Scott A. Hacker, M.D., M.S.

Dr. Scott Hacker is a practicing board certified orthopedic surgeon in San Diego, California.  Serving patients for the past 16 years in private practice, he is a sports medicine expert who specializes in knee and shoulder conditions. His career started in orthopedic biomechanics and basic science research at the University of California, San Diego where he earned a bachelors and master’s degree in engineering.  He then was the director of an orthopedic research lab for two years before attending the University of California Irvine School of Medicine.  He accepted an orthopedic residency program in Seattle, Washington and sub specialized in Sports Medicine at the Steadman-Hawkins Clinic in Vail, Colorado.

Dr. Hacker returned to his home of San Diego in 2003 and has since established a busy respected orthopedic private practice.  With a lifelong interest in orthopedic research, he served as a principal investigator for a phase III cartilage repair clinical trial, and has since expanded his clinical trial experience to explore new innovations in orthopedics over the past five years.  Both Dr. Hacker’s clinical practice and research trial experience continue to grow today.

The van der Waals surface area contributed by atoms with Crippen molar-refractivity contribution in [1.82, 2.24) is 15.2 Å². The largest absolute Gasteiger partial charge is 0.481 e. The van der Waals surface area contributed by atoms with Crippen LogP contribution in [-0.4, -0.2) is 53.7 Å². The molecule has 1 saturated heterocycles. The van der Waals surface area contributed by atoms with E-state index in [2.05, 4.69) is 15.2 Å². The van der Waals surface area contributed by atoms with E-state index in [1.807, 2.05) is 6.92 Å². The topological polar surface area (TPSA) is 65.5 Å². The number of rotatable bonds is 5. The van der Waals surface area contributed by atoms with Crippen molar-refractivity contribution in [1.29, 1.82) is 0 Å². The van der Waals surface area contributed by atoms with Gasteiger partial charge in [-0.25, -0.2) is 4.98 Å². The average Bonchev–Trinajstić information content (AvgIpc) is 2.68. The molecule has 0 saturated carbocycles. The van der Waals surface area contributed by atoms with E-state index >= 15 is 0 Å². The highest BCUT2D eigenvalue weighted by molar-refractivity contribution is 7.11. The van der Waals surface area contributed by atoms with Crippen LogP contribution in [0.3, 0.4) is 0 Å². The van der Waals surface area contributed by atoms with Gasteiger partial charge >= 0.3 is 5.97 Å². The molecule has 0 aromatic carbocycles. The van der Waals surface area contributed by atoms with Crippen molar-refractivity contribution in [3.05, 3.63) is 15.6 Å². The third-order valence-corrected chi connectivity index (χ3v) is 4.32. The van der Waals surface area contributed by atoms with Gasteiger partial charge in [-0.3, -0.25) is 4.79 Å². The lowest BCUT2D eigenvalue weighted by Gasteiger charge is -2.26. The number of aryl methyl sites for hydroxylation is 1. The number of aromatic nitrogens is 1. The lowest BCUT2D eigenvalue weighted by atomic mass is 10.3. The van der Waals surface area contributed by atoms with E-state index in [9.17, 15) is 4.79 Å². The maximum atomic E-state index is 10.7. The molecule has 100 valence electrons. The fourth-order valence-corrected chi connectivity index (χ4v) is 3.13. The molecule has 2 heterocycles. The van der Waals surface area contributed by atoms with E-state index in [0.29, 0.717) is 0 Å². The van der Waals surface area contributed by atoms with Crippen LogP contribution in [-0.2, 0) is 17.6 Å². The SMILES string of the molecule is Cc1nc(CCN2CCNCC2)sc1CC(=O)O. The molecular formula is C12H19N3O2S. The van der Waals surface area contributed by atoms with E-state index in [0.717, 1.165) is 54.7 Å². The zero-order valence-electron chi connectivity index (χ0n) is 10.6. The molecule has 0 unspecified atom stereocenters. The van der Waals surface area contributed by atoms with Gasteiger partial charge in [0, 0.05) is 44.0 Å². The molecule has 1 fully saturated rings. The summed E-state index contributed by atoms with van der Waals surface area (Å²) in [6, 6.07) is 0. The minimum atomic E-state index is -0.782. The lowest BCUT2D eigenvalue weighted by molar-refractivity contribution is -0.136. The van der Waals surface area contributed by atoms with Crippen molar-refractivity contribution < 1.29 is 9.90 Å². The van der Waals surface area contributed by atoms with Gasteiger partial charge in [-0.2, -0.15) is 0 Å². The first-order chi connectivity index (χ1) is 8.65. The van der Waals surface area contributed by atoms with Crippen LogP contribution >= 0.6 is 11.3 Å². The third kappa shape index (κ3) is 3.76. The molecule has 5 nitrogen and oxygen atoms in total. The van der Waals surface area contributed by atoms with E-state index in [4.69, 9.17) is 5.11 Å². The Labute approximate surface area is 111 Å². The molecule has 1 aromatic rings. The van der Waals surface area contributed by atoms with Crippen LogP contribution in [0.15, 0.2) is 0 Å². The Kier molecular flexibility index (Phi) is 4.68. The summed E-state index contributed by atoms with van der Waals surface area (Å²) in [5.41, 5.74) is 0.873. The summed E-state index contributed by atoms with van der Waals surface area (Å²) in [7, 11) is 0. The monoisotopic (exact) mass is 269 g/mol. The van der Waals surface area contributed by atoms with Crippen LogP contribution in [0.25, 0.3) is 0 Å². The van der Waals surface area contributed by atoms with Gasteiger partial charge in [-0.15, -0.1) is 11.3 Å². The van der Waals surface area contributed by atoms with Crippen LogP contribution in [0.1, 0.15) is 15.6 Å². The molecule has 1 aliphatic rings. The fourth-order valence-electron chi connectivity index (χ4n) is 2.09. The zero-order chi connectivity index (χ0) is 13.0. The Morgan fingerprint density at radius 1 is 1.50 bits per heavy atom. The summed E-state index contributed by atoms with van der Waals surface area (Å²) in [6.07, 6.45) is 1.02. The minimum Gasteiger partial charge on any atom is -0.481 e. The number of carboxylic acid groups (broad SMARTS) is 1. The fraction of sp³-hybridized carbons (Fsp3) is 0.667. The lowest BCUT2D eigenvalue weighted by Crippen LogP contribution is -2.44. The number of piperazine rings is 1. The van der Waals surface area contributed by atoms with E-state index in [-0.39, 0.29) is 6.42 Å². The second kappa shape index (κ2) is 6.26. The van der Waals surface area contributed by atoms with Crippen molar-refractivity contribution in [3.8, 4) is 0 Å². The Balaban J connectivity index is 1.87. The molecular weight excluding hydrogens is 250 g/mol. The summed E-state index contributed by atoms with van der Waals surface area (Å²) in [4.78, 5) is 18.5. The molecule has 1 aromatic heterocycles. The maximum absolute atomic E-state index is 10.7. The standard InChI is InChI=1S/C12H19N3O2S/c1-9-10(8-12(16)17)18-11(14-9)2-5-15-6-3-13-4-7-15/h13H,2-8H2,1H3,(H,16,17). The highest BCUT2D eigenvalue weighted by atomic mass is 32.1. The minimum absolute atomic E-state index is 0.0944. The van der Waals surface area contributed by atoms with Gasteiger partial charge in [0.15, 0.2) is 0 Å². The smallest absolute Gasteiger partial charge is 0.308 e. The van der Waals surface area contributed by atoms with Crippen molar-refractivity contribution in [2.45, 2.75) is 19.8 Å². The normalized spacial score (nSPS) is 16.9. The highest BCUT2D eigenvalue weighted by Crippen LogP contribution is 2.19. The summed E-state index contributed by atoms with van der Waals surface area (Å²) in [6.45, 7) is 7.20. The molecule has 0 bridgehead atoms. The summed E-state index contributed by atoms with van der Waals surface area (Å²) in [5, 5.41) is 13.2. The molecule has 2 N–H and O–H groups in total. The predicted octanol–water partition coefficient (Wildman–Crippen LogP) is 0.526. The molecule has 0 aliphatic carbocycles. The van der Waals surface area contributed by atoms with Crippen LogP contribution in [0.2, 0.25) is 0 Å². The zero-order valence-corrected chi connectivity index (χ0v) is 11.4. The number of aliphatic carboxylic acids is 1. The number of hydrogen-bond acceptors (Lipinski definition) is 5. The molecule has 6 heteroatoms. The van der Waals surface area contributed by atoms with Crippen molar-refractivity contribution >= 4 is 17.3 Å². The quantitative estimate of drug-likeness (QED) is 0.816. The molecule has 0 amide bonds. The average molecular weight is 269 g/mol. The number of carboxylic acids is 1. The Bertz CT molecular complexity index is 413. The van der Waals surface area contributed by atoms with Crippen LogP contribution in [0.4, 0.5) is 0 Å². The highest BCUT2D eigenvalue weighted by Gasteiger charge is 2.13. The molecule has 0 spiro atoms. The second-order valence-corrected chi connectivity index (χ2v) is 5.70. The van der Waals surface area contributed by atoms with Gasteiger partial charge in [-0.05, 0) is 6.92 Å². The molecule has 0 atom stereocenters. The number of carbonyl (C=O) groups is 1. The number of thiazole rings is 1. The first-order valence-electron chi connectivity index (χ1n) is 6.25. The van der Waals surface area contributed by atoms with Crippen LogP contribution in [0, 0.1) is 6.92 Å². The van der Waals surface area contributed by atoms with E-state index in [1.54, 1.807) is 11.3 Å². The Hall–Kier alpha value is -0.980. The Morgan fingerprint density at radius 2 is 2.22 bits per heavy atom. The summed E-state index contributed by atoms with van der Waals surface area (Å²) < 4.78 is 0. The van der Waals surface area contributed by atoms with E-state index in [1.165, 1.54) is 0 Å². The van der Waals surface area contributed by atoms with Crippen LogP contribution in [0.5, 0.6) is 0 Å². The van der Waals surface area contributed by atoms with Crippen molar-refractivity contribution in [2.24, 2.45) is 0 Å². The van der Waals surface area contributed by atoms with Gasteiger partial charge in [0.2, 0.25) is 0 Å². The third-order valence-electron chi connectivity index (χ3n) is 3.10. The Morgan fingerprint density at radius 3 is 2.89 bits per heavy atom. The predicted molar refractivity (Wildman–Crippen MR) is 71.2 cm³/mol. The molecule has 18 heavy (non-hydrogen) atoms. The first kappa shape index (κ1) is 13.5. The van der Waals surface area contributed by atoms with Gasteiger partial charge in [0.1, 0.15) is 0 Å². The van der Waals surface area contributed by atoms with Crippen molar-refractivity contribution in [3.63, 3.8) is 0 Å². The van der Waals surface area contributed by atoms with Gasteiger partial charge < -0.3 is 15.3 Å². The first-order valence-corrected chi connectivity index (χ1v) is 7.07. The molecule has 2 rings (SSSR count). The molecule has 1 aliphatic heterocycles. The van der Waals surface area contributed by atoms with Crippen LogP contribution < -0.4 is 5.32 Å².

Mona K. Hacker, M.D.

Dr. Mona Hacker is a board certified family practice physician also in San Diego, California.  She has vast experience in clinical trials and has participated as a principal investigator and sub-investigator on over 100 clinical trials in a wide range of therapeutic areas.  Dr. Hacker completed her medical training also at the University of California, Irvine (where she met her husband !) and went on to accept a family practice residency in Seattle, Washington.  Since returning to San Diego, she has spent over 10 years in the clinical trial space.  She also frequently appears on local media to provide a valuable perspective on new developments in the medical field.


The synergy of these two physicians has led to a strong team leading research in San Diego with a vast patient database and a history of typical over-enrollment.